TT: I think that beyond the demands of designing a commercial space and whatever expectations the clients may have for directing the circulation of the customers, the mission of the architect is still to make a space for public use. When we design, we are thinking about the building’s continuity with the street. But the contents of the interior can always change. If some other client bought the Dior building, for example, they could turn it into whatever they wanted. The architect makes a structure for public use – public space – but it won’t work if we try to make a space that is successful only in commercial terms. Even in the case of Omotesando Hills, the spiral may be lined with shops right now, but those spaces could serve any kind of function. They could be galleries or conference rooms. Creating a space does not decide everything about how the space is used.


ART iT: Do you have a responsibility as an architect to challenge the client in some way?

TT: I always work with clients through a process of dialogue. The clients start out with the right answer or the right vision, but if they knew exactly what they wanted, then they wouldn’t need an architect. So once we come up with a proposal, that becomes the basis for a dialogue. We can show the clients things they didn’t know or didn’t imagine, as well as things in their original brief that might not be practical. In that sense we always challenge the client.
On the other hand, there’s also the question of durability. If the clients are too focused on consumption, and they want to make something quick and economical, then they won’t have the patience to try something challenging. The acceleration of consumer culture is having a critical effect on architects’ visions.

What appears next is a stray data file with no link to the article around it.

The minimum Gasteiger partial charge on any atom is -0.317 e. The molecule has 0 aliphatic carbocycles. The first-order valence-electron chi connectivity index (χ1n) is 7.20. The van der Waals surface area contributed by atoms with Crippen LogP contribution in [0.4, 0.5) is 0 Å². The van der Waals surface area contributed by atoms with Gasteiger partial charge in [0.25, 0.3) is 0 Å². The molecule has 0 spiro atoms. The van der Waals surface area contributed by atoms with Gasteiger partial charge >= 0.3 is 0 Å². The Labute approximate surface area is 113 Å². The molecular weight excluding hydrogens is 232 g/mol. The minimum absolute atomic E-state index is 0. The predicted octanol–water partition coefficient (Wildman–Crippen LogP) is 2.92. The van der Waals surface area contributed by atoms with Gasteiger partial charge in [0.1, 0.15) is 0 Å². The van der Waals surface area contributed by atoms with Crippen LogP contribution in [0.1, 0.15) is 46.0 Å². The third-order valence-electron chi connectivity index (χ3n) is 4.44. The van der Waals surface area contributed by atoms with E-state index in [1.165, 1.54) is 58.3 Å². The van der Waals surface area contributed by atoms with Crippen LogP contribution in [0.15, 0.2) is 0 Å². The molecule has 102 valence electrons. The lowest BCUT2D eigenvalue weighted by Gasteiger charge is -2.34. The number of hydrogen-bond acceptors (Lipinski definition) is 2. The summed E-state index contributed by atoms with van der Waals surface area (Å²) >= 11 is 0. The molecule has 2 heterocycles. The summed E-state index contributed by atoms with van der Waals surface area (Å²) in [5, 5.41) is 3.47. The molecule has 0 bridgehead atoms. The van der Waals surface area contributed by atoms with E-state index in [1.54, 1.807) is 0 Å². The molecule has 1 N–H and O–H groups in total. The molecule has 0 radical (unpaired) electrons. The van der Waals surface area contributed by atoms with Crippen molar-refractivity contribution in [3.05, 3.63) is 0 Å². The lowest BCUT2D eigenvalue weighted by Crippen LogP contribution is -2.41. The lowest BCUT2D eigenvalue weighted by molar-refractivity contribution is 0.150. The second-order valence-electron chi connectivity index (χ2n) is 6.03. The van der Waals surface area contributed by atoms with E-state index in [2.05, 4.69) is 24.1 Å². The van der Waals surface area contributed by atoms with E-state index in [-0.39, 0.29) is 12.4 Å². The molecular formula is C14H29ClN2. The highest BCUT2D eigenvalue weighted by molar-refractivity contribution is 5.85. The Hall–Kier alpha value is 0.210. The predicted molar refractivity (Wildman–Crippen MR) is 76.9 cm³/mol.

ART iT: Economic policy in many countries is still focused on promoting growth and productivity, but in reality we’re seeing that while certain areas of production can expand to a global scale, others are forced to contract due to globalization. There are two different trajectories happening at the same time.

TT: To me, the problem is about investment and capitalization. You need money to invest in a certain industry, and once you invest it, the money becomes capitalized. When it comes to property in Japan, we have two kinds of capitalization. One is for the land and the other is for the building. If you buy land, it either maintains its value or goes even higher. But if you invest in a building, its value will depreciate to zero in some 40 years’ time. This is very bad for the building, since nobody wants to buy something that has zero value. That’s why people always decide to demolish the building: it makes the most economic sense. So the economic system produces our system of scrap-and-build real estate development. Once you put a price on everything, then you open it up to being sold and acquired as an investment and it becomes subject to the demands of capitalization.